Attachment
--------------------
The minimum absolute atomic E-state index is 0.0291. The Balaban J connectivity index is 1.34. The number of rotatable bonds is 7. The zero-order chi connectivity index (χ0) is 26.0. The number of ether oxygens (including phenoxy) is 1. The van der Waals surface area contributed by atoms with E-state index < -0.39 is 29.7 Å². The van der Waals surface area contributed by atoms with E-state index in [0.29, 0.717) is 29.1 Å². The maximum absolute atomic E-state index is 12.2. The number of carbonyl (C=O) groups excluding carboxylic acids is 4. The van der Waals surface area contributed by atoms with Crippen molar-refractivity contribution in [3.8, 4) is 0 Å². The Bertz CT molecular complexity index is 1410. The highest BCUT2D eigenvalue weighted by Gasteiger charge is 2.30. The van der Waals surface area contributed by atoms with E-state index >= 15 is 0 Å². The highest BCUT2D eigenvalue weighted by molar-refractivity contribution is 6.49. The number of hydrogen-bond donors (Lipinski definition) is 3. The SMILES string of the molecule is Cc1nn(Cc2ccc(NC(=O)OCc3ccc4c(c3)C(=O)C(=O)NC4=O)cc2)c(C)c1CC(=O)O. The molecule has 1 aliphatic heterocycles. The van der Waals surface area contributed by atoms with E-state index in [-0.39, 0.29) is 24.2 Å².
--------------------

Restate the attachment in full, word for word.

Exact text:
The minimum absolute atomic E-state index is 0.0291. The Balaban J connectivity index is 1.34. The number of rotatable bonds is 7. The zero-order chi connectivity index (χ0) is 26.0. The number of ether oxygens (including phenoxy) is 1. The van der Waals surface area contributed by atoms with E-state index < -0.39 is 29.7 Å². The van der Waals surface area contributed by atoms with E-state index in [0.29, 0.717) is 29.1 Å². The maximum absolute atomic E-state index is 12.2. The number of carbonyl (C=O) groups excluding carboxylic acids is 4. The van der Waals surface area contributed by atoms with Crippen molar-refractivity contribution in [3.8, 4) is 0 Å². The Bertz CT molecular complexity index is 1410. The highest BCUT2D eigenvalue weighted by Gasteiger charge is 2.30. The van der Waals surface area contributed by atoms with E-state index >= 15 is 0 Å². The highest BCUT2D eigenvalue weighted by molar-refractivity contribution is 6.49. The number of hydrogen-bond donors (Lipinski definition) is 3. The SMILES string of the molecule is Cc1nn(Cc2ccc(NC(=O)OCc3ccc4c(c3)C(=O)C(=O)NC4=O)cc2)c(C)c1CC(=O)O. The molecule has 1 aliphatic heterocycles. The van der Waals surface area contributed by atoms with E-state index in [-0.39, 0.29) is 24.2 Å².